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Measuring success

My craft fair went poorly. I worked full-time for at least three weeks to get everything built, I spent nine hours in a noisy gym trying convince total strangers that they really needed a cart that they could pull up to their couch. I sold five items, barely 10% of what I'd brought with me.

Before. And, pretty much, after.

I'm writing all this because it's a clear assessment of how things went. It's also accurate to say that I failed at selling my products at the craft fair. And before you rush to console me about how I'm not a failure, and look at how much stuff I made, and what a great experience, and all the exposure, etc., hear me out. I'm really, really fine with failing at this.

For as long as I can remember, I've avoided situations that involved the risk of failure. I quit things I wasn't all that great at. I only ran for student council in high school because they required a boy and a girl from each class and there were no other girls running. I joined the newspaper in college because they were happy to have anyone who could type (For real. I was a typist, not a writer. I only wrote one or two articles in the entire three years I worked on the paper.). I got jobs through temp agencies because it was less of a risk than trying to get my foot in the door on my own.

But over the past decade or so, I've gotten tired of being so risk-averse. Learning to do something and trying it out is a risky proposition if you're trying to avoid failure at all costs, and avoiding risk, it turns out, makes life pretty boring. So I've been trying new stuff. I learned how to paint, and taught it to other people who didn't know how to do it. Several times, I failed to teach what I was supposed to. But I had support: colleagues who could bail me out, or who still let me teach in spite of my lack of expertise. We moved to India for a year. I failed to learn Hindi, or to evangelize the lost, or see the Taj Mahal. I spent most of my days shuttling the kids to and from school, which, let's face it, would have been easier to do in the States. But the experiences we had and the unity we built as a family could only have come from living halfway around the world without anyone familiar besides the five of us.

And now this woodworking thing. I love building, creating, learning something new. To support my hobby, I'm trying to sell stuff. And at the craft fair, I failed to do that. But I learned some new techniques: stenciling, design, and how to use the awesome machines in the Hampden Heights Library IdeaLab. I gained efficiency: I've made about 15 stepstools now, and I can build one in less than two hours, not including waiting for the finish to dry. I learned that trying to be pleasant, informative, and not desperate when talking with total strangers is really exhausting - I would have written this post last week, but I was still recovering energy-wise last Thursday.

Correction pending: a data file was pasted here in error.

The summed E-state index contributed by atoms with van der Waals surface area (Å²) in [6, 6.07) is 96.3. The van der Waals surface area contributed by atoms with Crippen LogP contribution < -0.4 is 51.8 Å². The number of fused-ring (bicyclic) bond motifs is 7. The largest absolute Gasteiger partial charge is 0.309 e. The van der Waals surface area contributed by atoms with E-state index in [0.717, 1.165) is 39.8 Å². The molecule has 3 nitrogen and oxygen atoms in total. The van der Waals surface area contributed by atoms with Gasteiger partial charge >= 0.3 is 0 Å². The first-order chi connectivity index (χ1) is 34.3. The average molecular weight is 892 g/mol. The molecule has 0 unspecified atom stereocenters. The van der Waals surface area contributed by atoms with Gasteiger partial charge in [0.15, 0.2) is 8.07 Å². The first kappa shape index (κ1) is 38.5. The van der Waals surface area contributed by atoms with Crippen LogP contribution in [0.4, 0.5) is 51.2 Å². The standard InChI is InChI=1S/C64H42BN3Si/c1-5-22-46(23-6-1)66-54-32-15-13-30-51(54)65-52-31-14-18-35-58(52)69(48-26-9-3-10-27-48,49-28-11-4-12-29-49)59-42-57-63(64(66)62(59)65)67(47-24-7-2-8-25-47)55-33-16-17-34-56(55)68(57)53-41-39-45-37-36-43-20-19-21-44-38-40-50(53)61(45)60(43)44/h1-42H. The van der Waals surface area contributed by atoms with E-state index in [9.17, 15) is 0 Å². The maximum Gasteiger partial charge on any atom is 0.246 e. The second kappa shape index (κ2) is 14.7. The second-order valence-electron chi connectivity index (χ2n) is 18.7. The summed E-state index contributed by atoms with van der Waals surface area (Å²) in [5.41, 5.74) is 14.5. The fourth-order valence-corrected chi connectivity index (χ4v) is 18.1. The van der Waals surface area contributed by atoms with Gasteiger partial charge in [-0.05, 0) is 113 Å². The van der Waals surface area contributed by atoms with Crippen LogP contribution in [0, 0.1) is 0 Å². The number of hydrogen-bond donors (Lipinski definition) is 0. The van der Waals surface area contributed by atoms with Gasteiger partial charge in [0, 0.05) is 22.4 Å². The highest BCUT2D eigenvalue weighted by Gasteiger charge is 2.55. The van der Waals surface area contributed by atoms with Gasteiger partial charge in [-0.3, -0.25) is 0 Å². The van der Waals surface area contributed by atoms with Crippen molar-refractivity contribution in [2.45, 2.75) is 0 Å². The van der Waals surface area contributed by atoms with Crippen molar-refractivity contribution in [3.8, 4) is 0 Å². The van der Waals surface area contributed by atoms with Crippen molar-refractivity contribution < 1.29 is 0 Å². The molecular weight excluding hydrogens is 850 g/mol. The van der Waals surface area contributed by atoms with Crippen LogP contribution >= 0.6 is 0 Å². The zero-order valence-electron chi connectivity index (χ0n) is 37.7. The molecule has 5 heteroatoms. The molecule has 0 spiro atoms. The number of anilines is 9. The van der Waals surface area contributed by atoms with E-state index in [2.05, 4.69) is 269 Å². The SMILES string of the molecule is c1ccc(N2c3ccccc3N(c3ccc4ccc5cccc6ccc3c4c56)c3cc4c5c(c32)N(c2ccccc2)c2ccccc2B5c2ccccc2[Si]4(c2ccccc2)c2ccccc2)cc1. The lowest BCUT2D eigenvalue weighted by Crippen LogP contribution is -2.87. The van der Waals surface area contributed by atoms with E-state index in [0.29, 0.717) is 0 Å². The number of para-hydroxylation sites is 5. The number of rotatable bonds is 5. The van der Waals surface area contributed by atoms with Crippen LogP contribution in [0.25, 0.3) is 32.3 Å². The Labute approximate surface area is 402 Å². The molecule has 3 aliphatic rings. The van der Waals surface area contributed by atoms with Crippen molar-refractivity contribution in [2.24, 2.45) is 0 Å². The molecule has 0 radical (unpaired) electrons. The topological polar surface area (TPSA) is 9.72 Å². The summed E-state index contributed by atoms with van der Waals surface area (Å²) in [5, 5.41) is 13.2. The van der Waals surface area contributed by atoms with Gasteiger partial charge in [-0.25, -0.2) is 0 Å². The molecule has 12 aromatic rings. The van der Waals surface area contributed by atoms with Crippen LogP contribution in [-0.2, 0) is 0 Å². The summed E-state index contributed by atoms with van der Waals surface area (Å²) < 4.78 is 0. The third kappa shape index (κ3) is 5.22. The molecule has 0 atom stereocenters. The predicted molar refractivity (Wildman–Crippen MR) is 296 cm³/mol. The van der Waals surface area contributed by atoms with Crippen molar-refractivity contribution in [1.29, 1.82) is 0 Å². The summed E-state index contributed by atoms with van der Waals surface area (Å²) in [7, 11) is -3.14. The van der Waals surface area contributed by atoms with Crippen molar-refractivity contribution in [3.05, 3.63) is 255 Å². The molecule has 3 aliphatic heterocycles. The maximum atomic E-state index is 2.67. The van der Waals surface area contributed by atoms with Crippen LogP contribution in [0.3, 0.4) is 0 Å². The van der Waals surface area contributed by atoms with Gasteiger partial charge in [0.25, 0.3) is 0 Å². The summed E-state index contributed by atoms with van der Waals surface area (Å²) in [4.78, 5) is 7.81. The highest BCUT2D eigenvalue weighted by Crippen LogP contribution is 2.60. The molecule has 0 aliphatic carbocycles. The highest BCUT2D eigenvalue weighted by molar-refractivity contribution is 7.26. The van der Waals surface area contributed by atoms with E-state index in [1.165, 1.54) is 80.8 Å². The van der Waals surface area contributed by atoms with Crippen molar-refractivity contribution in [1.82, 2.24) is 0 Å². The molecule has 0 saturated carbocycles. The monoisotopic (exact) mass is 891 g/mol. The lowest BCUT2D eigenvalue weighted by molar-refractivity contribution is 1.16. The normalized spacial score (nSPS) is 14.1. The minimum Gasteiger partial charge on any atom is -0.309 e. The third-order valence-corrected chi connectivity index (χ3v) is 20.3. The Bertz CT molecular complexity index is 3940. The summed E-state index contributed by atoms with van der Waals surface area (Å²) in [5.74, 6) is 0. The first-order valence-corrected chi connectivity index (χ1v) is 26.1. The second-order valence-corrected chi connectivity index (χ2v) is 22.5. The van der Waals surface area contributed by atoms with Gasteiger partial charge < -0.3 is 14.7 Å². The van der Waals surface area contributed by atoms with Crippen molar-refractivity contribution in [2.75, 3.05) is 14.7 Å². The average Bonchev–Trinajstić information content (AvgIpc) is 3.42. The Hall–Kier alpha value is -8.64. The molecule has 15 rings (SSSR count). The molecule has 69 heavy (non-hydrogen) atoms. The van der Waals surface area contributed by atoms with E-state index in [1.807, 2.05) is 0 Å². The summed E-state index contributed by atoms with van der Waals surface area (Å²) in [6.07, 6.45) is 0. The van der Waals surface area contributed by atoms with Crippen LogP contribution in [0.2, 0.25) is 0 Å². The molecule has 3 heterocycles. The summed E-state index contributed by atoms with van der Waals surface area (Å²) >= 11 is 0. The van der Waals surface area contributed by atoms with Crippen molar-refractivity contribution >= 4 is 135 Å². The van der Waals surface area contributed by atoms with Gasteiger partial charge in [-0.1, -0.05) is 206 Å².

So let's reframe failure, shall we? Or, more accurately, let's reframe the goal-setting piece of this whole thing. If I had broadened my goals from "Sell at least a third of my inventory" to "Learn some new skills, discover whether craft fairs are a good avenue for my work, get my name and brand out there, and also sell a third of my inventory", then it would have been easier to not get discouraged by the odd reticence of the shoppers of Highlands Ranch. And afterwards, I did decide to retroactively reframe my goals. I was 75% successful! That's a solid C grade, which, while not astonishing, is respectable. When I look at it from this perspective, it's not humiliating or crushing to have to say I failed at selling my inventory, because it isn't my only goal. Even if it was, I'm allowing myself to feel the failure and see that it's not anything more than a step on the journey. It was a risk that I took that didn't pan out. So? It would have been worse to avoid the risk and never discover that convincing total strangers to put their money down here instead of over there is actually my sweet spot. I'm happy with what I've learned.

I also feel that being able to stand up and say, "This didn't work out right. I need to try something different" is a skill that is lacking considerably in our culture. From perfectly curated Instagram accounts to celebrities and politicians willing to lay the blame anywhere other than on themselves, there are precious few people my kids in particular are observing who are willing to accept that they failed, and then move on without guilt or shame. My girl Brene Brown is working on changing that that, but often it's easier to learn how to do something from someone you know personally showing you how it's done, and then encouraging you to try it for yourself.

So. Thank you for your condolences, and if you find yourself in need of a stepstool, or a kitchen table, or a bench, get in touch. Because you aren't going to be able to track me down at a craft fair any time soon.

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